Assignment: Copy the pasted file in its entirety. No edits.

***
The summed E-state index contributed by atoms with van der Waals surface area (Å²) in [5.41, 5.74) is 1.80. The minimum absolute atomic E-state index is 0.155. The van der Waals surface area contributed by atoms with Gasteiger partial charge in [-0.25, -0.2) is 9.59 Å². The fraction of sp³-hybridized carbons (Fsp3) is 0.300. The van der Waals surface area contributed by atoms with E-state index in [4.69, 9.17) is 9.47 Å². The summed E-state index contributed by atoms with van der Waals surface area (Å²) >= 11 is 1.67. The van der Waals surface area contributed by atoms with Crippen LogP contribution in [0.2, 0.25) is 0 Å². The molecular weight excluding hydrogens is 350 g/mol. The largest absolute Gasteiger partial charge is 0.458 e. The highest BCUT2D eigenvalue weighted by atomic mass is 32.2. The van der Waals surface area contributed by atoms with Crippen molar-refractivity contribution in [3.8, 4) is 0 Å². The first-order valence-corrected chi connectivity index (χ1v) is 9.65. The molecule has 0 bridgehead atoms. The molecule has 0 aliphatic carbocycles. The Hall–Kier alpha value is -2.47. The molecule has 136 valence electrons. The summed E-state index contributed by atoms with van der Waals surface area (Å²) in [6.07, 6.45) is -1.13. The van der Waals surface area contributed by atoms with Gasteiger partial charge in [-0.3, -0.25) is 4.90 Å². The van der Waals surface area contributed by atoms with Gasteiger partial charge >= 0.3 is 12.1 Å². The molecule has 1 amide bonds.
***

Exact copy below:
The summed E-state index contributed by atoms with van der Waals surface area (Å²) in [5.41, 5.74) is 1.80. The minimum absolute atomic E-state index is 0.155. The van der Waals surface area contributed by atoms with Gasteiger partial charge in [-0.25, -0.2) is 9.59 Å². The fraction of sp³-hybridized carbons (Fsp3) is 0.300. The van der Waals surface area contributed by atoms with E-state index in [4.69, 9.17) is 9.47 Å². The summed E-state index contributed by atoms with van der Waals surface area (Å²) >= 11 is 1.67. The van der Waals surface area contributed by atoms with Crippen LogP contribution in [0.2, 0.25) is 0 Å². The molecular weight excluding hydrogens is 350 g/mol. The largest absolute Gasteiger partial charge is 0.458 e. The highest BCUT2D eigenvalue weighted by atomic mass is 32.2. The van der Waals surface area contributed by atoms with Crippen molar-refractivity contribution in [3.8, 4) is 0 Å². The first-order valence-corrected chi connectivity index (χ1v) is 9.65. The molecule has 0 bridgehead atoms. The molecule has 0 aliphatic carbocycles. The Hall–Kier alpha value is -2.47. The molecule has 136 valence electrons. The summed E-state index contributed by atoms with van der Waals surface area (Å²) in [6.07, 6.45) is -1.13. The van der Waals surface area contributed by atoms with Gasteiger partial charge in [-0.3, -0.25) is 4.90 Å². The van der Waals surface area contributed by atoms with Gasteiger partial charge >= 0.3 is 12.1 Å². The molecule has 1 amide bonds.